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3 poems by Alicia Suskin Ostriker

September 27, 2013 by Reader's Connection

The Book of Life: Selected Jewish Poems, 1979-2011
On Tuesday, October 8th, at 7:30 p.m., Alicia Suskin Ostriker will appear at the Clowes Hall Krannert Room at Butler, as part of the Vivian S. Delbrook Visiting Writers Series.

“Old Men,” “Born in the USA,” and “At the Revelation Restaurant,” from The Book of Life: Selected Jewish Poems, 1979-2011, by Alicia Suskin Ostriker, © 2012. All rights are controlled by the University of Pittsburgh Press, Pittsburgh, PA 15260. Used by permission of the University of Pittsburgh Press.



At the Revelation Restaurant

Ecclesiastes sits across the table
And whenever I start to whine
He starts to laugh

Sometimes so heartily and suddenly
That he spills his soup–
Buddha (the waiter) looks sympathetic

Then I read the fine print
On his enlightenment special
Reject birth get off the wheel

But Mama Gaia flounces from the kitchen
Exclaiming Must we despise our bodies
Just because the philosophers and pharmaceuticals,

The priests and politicians, the advertising industry
And the movie industry tell us to?
So I whisper, Mama, I like my body

Washing and touching itself in the bath
Was the beginning, so sweet, then dancing
And kissing–too late to stop now–

Since I know my eyeballs and clitoris
Will turn to muck or dust as the Preacher
Reminds me, and the process of dying

In all probability will be extremely painful
Mama, tonight I intend to order
The soup, the salad, the entrée, the dessert.


Old Men

It seems to me the kindliness of old men
Is something incommunicably vast.
My grandfather, behind them all, plays chess
With studious Yiddish Socialists in Heaven,
Which he did not believe in, and awaits
Me eagerly slipping onto his lap,
To hear “The Story of the Man Who Traveled
From Place to Place.” For he had walked across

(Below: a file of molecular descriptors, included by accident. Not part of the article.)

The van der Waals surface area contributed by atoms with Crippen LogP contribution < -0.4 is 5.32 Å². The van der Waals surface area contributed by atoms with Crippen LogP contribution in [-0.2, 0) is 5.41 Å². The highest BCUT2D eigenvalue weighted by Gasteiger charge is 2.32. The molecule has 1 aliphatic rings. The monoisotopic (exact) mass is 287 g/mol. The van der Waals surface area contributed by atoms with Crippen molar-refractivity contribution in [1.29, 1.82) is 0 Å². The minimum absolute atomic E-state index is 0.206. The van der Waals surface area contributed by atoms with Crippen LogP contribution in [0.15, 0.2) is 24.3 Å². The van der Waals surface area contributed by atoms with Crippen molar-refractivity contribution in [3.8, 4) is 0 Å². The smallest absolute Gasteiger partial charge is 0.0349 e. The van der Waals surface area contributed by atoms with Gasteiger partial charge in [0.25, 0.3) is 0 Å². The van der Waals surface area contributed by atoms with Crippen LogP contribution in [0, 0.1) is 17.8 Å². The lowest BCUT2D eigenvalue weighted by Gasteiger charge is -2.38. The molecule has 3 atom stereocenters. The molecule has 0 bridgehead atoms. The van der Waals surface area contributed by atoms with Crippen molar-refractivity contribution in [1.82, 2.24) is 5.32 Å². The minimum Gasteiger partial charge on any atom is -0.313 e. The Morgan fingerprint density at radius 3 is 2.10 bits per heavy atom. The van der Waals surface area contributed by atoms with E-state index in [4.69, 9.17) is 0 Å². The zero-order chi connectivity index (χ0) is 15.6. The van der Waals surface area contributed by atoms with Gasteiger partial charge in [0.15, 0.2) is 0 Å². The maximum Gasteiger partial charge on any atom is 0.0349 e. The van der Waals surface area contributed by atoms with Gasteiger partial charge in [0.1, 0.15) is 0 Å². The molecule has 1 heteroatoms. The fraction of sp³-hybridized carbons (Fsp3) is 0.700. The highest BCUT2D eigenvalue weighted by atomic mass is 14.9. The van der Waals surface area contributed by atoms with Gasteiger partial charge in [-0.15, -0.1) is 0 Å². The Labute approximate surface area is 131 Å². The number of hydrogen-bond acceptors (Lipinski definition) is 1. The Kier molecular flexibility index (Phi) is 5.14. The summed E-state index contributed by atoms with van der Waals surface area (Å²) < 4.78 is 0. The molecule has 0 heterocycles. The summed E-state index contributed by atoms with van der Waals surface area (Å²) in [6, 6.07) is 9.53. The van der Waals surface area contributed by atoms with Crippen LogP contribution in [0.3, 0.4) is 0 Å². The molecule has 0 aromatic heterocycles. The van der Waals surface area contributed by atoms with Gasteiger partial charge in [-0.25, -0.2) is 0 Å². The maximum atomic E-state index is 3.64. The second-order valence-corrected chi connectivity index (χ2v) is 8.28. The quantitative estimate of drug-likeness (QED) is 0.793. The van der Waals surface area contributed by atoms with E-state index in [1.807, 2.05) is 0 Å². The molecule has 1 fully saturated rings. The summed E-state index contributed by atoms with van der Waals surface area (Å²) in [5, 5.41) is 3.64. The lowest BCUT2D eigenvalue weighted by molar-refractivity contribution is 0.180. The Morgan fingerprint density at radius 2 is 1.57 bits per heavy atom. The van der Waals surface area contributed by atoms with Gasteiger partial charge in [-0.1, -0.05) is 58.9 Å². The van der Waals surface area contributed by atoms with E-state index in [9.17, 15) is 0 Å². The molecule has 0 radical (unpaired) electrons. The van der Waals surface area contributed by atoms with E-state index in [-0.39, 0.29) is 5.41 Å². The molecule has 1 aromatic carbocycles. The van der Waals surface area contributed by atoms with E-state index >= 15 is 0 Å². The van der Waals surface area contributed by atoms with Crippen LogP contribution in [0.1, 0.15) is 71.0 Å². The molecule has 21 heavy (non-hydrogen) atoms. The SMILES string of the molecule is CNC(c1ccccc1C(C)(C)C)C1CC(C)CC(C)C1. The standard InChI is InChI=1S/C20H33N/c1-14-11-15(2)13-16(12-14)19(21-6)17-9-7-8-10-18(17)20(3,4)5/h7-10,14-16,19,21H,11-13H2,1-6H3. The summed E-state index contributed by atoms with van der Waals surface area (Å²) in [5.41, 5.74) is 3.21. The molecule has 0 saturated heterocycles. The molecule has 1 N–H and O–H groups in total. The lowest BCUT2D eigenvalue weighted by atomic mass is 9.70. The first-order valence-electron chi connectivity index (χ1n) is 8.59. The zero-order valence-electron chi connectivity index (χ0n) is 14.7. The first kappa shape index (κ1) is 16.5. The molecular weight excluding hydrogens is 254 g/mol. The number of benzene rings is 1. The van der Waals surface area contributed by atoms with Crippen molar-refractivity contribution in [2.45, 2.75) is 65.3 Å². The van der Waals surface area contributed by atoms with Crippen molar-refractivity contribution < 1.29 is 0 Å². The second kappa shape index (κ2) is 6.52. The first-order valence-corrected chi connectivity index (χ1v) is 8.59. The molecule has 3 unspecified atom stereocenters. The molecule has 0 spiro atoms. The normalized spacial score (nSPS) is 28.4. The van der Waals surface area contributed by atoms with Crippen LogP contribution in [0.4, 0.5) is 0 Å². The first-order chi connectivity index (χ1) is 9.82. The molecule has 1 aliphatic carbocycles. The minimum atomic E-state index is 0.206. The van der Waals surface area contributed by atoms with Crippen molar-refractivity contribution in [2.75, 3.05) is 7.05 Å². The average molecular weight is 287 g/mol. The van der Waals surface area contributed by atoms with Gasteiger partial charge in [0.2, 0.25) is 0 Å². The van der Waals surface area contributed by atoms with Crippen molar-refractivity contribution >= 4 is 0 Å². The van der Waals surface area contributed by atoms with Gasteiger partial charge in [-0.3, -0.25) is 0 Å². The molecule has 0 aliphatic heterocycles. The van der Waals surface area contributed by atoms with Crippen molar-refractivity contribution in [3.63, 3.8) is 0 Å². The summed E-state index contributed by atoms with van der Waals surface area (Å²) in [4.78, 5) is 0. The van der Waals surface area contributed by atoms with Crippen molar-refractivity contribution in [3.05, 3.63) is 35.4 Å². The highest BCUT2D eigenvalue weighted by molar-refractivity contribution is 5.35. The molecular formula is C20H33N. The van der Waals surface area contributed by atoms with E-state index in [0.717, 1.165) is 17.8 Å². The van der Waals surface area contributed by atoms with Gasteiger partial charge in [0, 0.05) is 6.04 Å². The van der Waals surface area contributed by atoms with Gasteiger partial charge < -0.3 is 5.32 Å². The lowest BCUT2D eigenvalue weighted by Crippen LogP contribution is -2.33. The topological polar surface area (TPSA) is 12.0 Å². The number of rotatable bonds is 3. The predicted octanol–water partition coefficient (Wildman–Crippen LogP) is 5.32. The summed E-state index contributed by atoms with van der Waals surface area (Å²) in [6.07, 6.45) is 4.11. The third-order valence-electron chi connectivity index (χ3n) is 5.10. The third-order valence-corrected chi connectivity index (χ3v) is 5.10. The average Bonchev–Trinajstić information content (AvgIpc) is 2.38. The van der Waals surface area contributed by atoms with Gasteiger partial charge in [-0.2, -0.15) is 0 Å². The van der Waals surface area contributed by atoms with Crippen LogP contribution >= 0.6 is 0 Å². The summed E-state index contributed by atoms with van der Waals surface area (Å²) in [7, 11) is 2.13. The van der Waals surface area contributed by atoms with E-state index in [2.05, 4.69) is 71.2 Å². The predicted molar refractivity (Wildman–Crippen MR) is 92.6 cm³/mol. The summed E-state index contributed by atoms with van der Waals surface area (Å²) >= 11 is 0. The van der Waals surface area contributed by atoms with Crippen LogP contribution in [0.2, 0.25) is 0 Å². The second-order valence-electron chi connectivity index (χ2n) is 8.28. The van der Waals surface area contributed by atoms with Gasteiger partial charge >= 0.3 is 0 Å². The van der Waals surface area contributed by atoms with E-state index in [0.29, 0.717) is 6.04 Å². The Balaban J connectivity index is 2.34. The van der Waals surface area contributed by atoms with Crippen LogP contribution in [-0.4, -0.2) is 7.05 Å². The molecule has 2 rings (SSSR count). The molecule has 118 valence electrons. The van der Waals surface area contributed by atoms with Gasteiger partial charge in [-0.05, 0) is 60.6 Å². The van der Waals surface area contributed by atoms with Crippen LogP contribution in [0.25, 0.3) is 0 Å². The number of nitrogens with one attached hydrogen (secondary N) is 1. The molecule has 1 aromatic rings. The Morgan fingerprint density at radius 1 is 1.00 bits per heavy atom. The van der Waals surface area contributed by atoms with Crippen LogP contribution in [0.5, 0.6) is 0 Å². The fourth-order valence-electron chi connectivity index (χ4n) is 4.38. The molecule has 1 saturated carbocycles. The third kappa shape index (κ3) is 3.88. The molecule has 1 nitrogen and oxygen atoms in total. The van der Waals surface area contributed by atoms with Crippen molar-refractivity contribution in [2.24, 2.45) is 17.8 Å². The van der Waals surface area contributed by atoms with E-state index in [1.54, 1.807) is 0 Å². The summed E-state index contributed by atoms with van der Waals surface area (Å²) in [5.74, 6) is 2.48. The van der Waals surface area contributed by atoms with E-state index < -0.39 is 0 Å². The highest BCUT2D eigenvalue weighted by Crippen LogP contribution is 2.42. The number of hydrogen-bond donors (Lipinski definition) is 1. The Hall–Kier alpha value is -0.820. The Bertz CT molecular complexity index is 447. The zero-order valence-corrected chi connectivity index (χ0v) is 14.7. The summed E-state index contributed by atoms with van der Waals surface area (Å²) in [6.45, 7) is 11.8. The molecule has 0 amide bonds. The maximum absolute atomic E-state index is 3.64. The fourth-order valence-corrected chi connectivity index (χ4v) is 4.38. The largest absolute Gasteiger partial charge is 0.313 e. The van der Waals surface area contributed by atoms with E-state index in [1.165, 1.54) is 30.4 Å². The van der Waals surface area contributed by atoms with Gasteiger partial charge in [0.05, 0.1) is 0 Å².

Europe to London, he had sailed
To the goldeneh medina. My other grandfather,
Who sat in a brown chair near the piano,
Not permitted by his wife to speak,
But smiling shyly, eyes shining like windows
In a Litvak village on a Friday night,
Waits also. And an Irishman named Frank,
Who trimmed the bushes in the Project gardens,
Called me “Margaret O’Brien” for my braids,
And let me use the shears. Lastly my dad’s friends,
Who lived like lambs in the lonely East Side playgrounds,
Petted me, taught me checkers patiently,
For many windy autumns.
And were we not safe in the Land of the Free,
And was this not as good as paradise?
It seems to me then that God’s a grandfather–
Infinite tenderness, infinite distance–
Not that I have any religion, but
It seems a way to talk about old men.


Born in the USA

Born in 1937 in the USA
Not yet a war year though war was coming
Along with its patent leather and bow-tied photographers,

When I say I feel like a rusty Dodge
I reveal my age, my brand, in an age of brands.
Here I am that Depression-era child

Whose father took her yearly to Coney Island
Where we ate Nathan’s frankfurters,
Whirled madly in cars of remarkable lacquers,

Stood with the crowd, sighed at the fireworks.
At the end an American flag gleamed over the ocean
Telling us it was time to head for the subways,

Damp sand blowing across the boardwalk,
Linoleum stained with juices and an oilcloth table at home
Where we beat time and sang

Oh you can’t scare me, I’m sticking to the union
For we believed a better world was coming.
Such and such my sources and my spring.

For which I sink to my knees in gratitude
And dare you my fellow citizens
In the nation of money

I dare you to mock me.



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